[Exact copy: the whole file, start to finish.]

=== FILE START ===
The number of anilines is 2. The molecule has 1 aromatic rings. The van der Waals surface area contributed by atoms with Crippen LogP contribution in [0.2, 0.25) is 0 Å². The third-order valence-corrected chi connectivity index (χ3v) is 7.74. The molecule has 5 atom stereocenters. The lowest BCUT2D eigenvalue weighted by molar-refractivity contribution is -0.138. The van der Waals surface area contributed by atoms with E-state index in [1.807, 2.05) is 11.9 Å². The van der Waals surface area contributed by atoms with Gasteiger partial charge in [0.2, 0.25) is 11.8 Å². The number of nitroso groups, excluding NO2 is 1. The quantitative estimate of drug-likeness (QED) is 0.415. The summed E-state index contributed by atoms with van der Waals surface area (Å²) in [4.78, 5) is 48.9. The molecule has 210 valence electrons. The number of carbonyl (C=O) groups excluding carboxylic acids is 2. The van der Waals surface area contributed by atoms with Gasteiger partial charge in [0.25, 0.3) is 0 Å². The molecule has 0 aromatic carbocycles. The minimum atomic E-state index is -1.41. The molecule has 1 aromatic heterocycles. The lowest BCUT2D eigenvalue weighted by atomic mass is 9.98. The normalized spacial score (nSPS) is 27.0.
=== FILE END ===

The number of anilines is 2. The molecule has 1 aromatic rings. The van der Waals surface area contributed by atoms with Crippen LogP contribution in [0.2, 0.25) is 0 Å². The third-order valence-corrected chi connectivity index (χ3v) is 7.74. The molecule has 5 atom stereocenters. The lowest BCUT2D eigenvalue weighted by molar-refractivity contribution is -0.138. The van der Waals surface area contributed by atoms with E-state index in [1.807, 2.05) is 11.9 Å². The van der Waals surface area contributed by atoms with Gasteiger partial charge in [0.2, 0.25) is 11.8 Å². The number of nitroso groups, excluding NO2 is 1. The quantitative estimate of drug-likeness (QED) is 0.415. The summed E-state index contributed by atoms with van der Waals surface area (Å²) in [4.78, 5) is 48.9. The molecule has 210 valence electrons. The number of carbonyl (C=O) groups excluding carboxylic acids is 2. The van der Waals surface area contributed by atoms with Gasteiger partial charge in [0.25, 0.3) is 0 Å². The molecule has 0 aromatic carbocycles. The minimum atomic E-state index is -1.41. The molecule has 1 aromatic heterocycles. The lowest BCUT2D eigenvalue weighted by atomic mass is 9.98. The normalized spacial score (nSPS) is 27.0.